I’ve also learned that being a pleaser isn’t all bad. It does drive me to be a better person, a better worker, a better writer. But, like everything in life, it needs to be in moderation and I need to be cognizant of how it affects my judgment and my actions. In this process I’ve been forced to give up my world class pleaser trophy. I’ve managed to drop back to being primarily a localized pleaser (meaning everyone at work, school, in any organization I volunteer for, at church, and of course in my writing). I’m still working on being only a mother, father, sibling, relatives, husband, children and Maggie pleaser. It’s a life long process with good days and bad days. Best part is, it still hasn’t stopped me from moving forward.

About the Author: Maggie Jaimeson writes romantic women’s fiction and romantic suspense with a near future twist. She describes herself as a wife, a step-mother, a sister, a daughter, a teacher and an IT administrator. By day she is “geek girl” – helping colleges to keep up with 21st century technology and provide distance learning options for students in rural areas. By night Maggie turns her thoughts to worlds she can control – worlds where bad guys get their comeuppance, women triumph over tragedy, and love can conquer all.

Healing Notes is the second book in the Sweetwater Canyon Series of four books. The final two books will be available in 2013.

Find Maggie online at

Website: http://maggiejaimeson.com

Blog: http://maggiemeandering.blogspot.com

Facebook: http://www.facebook.com/pages/Maggie-Jaimeson/118916694787820

Twitter: @maggiejaimeson

Forgiving yourself is the first step, but helping others forgive may be just too hard.
Rachel Cullen grew up in Scotland with a fiddle in her hand from the age of four. She couldn’t imagine life as anything but a musician. When her husband brought her to America she was immediately embraced by the Celtic and Bluegrass communities. But after her divorce, Rachel’s life is a mess.

A year of trying to prove to herself that she’s woman enough for any man, and then a vicious rape while on tour with the band, leaves Rachel reeling. When she meets Noel Kershaw, an English teacher who is poetry in motion, she is definitely attracted. But he has a young child and he’s suffering from his own divorce. The last thing Rachel needs in life is more baggage.

First, Rachel must reconcile who she is, what she wants, and how to get there. Maybe then she’ll know how to be a part of the family she’s always wanted.

Friday Spotlight: Maggie Jaimeson

Guns and Roses

One of my favorite western movies is High Noon with Gary Cooper and Grace Kelley. It is loosely based on the short story, The Tin Star, by John Cunningham. The dilemma of that movie is a similar dilemma in many romantic suspense novels. That is: What do you give up to get the bad guy? What do you give up to protect someone else? And when one participates in violence—even to protect self or others—does it have a long term effect on one’s psyche or one’s soul?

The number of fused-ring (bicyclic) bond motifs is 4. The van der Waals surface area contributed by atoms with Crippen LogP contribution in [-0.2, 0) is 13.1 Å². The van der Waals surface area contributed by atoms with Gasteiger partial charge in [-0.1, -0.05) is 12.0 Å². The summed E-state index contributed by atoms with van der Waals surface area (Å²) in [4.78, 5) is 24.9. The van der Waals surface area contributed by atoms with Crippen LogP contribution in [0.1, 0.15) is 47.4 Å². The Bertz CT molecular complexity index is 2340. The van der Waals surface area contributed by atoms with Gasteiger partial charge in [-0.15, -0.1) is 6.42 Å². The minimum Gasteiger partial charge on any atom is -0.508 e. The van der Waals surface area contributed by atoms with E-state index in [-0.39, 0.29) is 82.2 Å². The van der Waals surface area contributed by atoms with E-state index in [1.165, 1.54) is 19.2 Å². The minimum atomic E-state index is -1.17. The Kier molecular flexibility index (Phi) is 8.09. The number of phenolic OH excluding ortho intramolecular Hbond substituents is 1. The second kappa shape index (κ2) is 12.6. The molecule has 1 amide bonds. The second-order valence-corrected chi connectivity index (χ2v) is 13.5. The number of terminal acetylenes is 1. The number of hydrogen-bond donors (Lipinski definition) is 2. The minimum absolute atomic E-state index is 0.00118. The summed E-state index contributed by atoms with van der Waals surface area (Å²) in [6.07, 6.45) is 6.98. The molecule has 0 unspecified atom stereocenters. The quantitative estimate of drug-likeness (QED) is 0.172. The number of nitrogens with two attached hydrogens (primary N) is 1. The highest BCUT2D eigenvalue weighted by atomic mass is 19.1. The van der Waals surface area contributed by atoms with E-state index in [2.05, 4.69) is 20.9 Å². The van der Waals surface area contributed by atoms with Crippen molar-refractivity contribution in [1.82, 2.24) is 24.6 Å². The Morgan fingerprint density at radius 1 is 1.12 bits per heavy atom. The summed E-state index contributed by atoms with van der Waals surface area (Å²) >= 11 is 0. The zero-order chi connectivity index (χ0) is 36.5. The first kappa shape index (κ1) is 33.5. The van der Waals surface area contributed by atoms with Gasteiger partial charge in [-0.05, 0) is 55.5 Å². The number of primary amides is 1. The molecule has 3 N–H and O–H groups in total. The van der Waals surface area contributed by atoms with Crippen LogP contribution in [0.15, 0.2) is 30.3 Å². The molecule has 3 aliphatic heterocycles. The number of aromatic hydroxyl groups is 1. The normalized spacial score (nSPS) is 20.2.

Throughout human history, violence has been a part of most people lives in some way. Whether because of wars or criminal activity, no one escapes violence completely. In our own home this was driven home by our oldest son who did two tours in Iraq as a Marine, and our youngest son who is a police officer. My husband served in Senegal and Rwanda when he was with the State Department, and every time we hear about wars and genocide in Africa he wonders if those families he knew are safe.

All the romantic suspense novels I’ve read have some element of violence in them. I love reading romantic suspense, yet I personally abhor violence. I think I love seeing the bad guy get his comeuppance. On the other hand, the thought of me personally killing someone—even in self-defense—is truly frightening. How do we reconcile the opposing ideals of a hate for violence with a desire to protect those we love and to see justice done?

I don’t have answers to the questions. It is a struggle I may never completely resolve. These are important questions which shape politics, religion, and our daily lives. I think it is important to realize that our heroes—military personnel, police officers, firemen, doctors—face these questions all the time. Though we may hail them for their bravery and their courage, we need to also remember they are human with human fears, human responses, and the same moral dilemmas. We need to listen and help uphold their psyches and their souls.

My novel, Expendable, has a sub-theme that explores this very dilemma. Each main character is exposed to violence—the hero, the heroine, and the child. Each character handles it in a different way. It is the miracle of love and family that allows them to be different and yet together. It is the miracle of love and family that helps each one of them to heal.

By day Maggie Jaimeson embraces the moniker “geek girl.” As an IT administrator and teacher she works to keep a college ensconced in the 21st century with both state-of-the-art technology and a variety of distance learning initiatives. At night she spends time in a world of romantic suspense and romantic women’s fiction, putting her characters through tortuous self-revelation, giving villains their comeuppance, and ensuring happily ever afters. She and her husband live in the Pacific Northwest and still enjoy exploring the natural beauty God has provided.

Website: http://maggiejaimeson.com
Publisher: http://thewildrosepress.com
Facebook fan page: http://www.facebook.com/pages/Maggie-Jaimeson/118916694787820
Twitter: http://twitter.com/maggiejaimeson